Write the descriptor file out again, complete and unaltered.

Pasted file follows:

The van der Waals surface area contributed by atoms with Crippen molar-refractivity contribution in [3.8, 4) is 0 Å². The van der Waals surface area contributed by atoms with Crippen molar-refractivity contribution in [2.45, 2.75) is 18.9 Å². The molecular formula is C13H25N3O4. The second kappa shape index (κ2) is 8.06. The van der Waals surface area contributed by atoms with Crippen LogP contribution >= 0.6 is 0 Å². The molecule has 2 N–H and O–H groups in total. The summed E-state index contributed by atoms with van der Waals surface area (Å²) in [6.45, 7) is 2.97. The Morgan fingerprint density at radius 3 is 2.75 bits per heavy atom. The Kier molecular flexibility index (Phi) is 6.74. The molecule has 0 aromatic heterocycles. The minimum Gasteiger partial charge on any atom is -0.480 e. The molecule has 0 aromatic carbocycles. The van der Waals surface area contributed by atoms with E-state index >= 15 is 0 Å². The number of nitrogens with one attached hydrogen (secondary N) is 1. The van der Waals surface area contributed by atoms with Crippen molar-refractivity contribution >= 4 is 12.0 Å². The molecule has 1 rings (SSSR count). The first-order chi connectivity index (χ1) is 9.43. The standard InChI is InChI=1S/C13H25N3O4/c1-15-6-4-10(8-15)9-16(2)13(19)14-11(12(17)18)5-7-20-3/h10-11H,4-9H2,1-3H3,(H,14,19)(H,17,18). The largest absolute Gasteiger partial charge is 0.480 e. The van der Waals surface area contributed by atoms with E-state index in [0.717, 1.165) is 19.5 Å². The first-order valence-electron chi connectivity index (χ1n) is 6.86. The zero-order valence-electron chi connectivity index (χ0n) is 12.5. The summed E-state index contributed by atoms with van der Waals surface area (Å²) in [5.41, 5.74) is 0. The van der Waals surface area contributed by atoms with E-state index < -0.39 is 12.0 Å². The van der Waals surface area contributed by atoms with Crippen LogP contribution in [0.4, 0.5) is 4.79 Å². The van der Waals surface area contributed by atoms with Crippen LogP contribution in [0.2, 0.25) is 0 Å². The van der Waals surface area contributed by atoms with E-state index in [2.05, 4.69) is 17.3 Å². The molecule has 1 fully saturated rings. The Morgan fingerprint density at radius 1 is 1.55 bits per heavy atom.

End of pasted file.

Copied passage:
The van der Waals surface area contributed by atoms with Crippen molar-refractivity contribution in [3.8, 4) is 0 Å². The van der Waals surface area contributed by atoms with Crippen molar-refractivity contribution in [2.45, 2.75) is 18.9 Å². The molecular formula is C13H25N3O4. The second kappa shape index (κ2) is 8.06. The van der Waals surface area contributed by atoms with Crippen LogP contribution >= 0.6 is 0 Å². The molecule has 2 N–H and O–H groups in total. The summed E-state index contributed by atoms with van der Waals surface area (Å²) in [6.45, 7) is 2.97. The Morgan fingerprint density at radius 3 is 2.75 bits per heavy atom. The Kier molecular flexibility index (Phi) is 6.74. The molecule has 0 aromatic heterocycles. The minimum Gasteiger partial charge on any atom is -0.480 e. The molecule has 0 aromatic carbocycles. The van der Waals surface area contributed by atoms with E-state index >= 15 is 0 Å². The number of nitrogens with one attached hydrogen (secondary N) is 1. The van der Waals surface area contributed by atoms with Crippen molar-refractivity contribution >= 4 is 12.0 Å². The molecule has 1 rings (SSSR count). The first-order chi connectivity index (χ1) is 9.43. The standard InChI is InChI=1S/C13H25N3O4/c1-15-6-4-10(8-15)9-16(2)13(19)14-11(12(17)18)5-7-20-3/h10-11H,4-9H2,1-3H3,(H,14,19)(H,17,18). The largest absolute Gasteiger partial charge is 0.480 e. The van der Waals surface area contributed by atoms with E-state index in [0.717, 1.165) is 19.5 Å². The first-order valence-electron chi connectivity index (χ1n) is 6.86. The zero-order valence-electron chi connectivity index (χ0n) is 12.5. The summed E-state index contributed by atoms with van der Waals surface area (Å²) in [5.41, 5.74) is 0. The van der Waals surface area contributed by atoms with E-state index < -0.39 is 12.0 Å². The van der Waals surface area contributed by atoms with Crippen LogP contribution in [0.4, 0.5) is 4.79 Å². The van der Waals surface area contributed by atoms with Crippen LogP contribution in [0.2, 0.25) is 0 Å². The van der Waals surface area contributed by atoms with E-state index in [2.05, 4.69) is 17.3 Å². The molecule has 1 fully saturated rings. The Morgan fingerprint density at radius 1 is 1.55 bits per heavy atom.